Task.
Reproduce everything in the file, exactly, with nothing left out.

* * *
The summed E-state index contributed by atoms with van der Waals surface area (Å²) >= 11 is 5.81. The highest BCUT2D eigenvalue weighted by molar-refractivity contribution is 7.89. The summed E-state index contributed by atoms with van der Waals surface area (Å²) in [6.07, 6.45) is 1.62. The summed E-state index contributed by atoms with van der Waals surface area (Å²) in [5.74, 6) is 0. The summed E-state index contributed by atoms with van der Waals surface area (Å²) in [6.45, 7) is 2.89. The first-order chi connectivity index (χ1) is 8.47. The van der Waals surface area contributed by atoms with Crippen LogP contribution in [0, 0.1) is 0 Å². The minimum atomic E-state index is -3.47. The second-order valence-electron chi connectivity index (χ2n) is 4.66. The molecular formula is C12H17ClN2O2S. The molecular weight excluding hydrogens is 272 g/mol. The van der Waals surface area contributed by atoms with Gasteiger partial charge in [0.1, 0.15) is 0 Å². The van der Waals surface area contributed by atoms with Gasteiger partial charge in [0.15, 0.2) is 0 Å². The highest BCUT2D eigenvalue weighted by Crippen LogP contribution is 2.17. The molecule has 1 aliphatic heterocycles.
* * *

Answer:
The summed E-state index contributed by atoms with van der Waals surface area (Å²) >= 11 is 5.81. The highest BCUT2D eigenvalue weighted by molar-refractivity contribution is 7.89. The summed E-state index contributed by atoms with van der Waals surface area (Å²) in [6.07, 6.45) is 1.62. The summed E-state index contributed by atoms with van der Waals surface area (Å²) in [5.74, 6) is 0. The summed E-state index contributed by atoms with van der Waals surface area (Å²) in [6.45, 7) is 2.89. The first-order chi connectivity index (χ1) is 8.47. The van der Waals surface area contributed by atoms with Crippen LogP contribution in [0, 0.1) is 0 Å². The minimum atomic E-state index is -3.47. The second-order valence-electron chi connectivity index (χ2n) is 4.66. The molecular formula is C12H17ClN2O2S. The molecular weight excluding hydrogens is 272 g/mol. The van der Waals surface area contributed by atoms with Gasteiger partial charge in [0.1, 0.15) is 0 Å². The van der Waals surface area contributed by atoms with Gasteiger partial charge in [0.15, 0.2) is 0 Å². The highest BCUT2D eigenvalue weighted by Crippen LogP contribution is 2.17. The molecule has 1 aliphatic heterocycles.